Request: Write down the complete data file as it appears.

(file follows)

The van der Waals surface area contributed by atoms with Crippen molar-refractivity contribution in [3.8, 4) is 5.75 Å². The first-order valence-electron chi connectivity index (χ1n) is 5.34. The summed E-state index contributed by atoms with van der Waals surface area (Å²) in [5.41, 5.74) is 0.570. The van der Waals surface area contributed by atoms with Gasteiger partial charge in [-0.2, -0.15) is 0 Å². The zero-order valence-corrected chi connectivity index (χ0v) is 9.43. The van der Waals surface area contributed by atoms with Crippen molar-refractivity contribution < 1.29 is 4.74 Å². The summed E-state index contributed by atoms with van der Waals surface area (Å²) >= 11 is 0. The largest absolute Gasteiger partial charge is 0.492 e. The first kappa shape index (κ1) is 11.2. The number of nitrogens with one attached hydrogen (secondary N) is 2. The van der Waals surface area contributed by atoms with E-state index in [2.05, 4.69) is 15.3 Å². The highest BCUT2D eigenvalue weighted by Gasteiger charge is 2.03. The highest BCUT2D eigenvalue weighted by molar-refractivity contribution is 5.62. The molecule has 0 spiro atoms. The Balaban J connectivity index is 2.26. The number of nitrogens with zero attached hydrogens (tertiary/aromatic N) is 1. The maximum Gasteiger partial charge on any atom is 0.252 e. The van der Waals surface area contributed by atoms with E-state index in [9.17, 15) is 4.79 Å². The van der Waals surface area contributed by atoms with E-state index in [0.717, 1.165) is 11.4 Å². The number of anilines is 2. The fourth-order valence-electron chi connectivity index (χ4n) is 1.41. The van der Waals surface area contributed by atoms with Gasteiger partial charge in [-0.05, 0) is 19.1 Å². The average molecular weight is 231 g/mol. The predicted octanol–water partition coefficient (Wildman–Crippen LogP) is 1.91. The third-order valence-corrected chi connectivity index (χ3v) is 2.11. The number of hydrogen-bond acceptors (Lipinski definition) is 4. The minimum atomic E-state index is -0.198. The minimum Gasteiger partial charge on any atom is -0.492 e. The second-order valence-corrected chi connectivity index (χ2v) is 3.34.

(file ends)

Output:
The van der Waals surface area contributed by atoms with Crippen molar-refractivity contribution in [3.8, 4) is 5.75 Å². The first-order valence-electron chi connectivity index (χ1n) is 5.34. The summed E-state index contributed by atoms with van der Waals surface area (Å²) in [5.41, 5.74) is 0.570. The van der Waals surface area contributed by atoms with Gasteiger partial charge in [-0.2, -0.15) is 0 Å². The zero-order valence-corrected chi connectivity index (χ0v) is 9.43. The van der Waals surface area contributed by atoms with Crippen molar-refractivity contribution < 1.29 is 4.74 Å². The summed E-state index contributed by atoms with van der Waals surface area (Å²) >= 11 is 0. The largest absolute Gasteiger partial charge is 0.492 e. The first kappa shape index (κ1) is 11.2. The number of nitrogens with one attached hydrogen (secondary N) is 2. The van der Waals surface area contributed by atoms with E-state index in [2.05, 4.69) is 15.3 Å². The highest BCUT2D eigenvalue weighted by Gasteiger charge is 2.03. The highest BCUT2D eigenvalue weighted by molar-refractivity contribution is 5.62. The molecule has 0 spiro atoms. The Balaban J connectivity index is 2.26. The number of nitrogens with zero attached hydrogens (tertiary/aromatic N) is 1. The maximum Gasteiger partial charge on any atom is 0.252 e. The van der Waals surface area contributed by atoms with E-state index in [9.17, 15) is 4.79 Å². The van der Waals surface area contributed by atoms with E-state index in [0.717, 1.165) is 11.4 Å². The number of anilines is 2. The fourth-order valence-electron chi connectivity index (χ4n) is 1.41. The van der Waals surface area contributed by atoms with Gasteiger partial charge in [-0.05, 0) is 19.1 Å². The average molecular weight is 231 g/mol. The predicted octanol–water partition coefficient (Wildman–Crippen LogP) is 1.91. The third-order valence-corrected chi connectivity index (χ3v) is 2.11. The number of hydrogen-bond acceptors (Lipinski definition) is 4. The minimum atomic E-state index is -0.198. The minimum Gasteiger partial charge on any atom is -0.492 e. The second-order valence-corrected chi connectivity index (χ2v) is 3.34.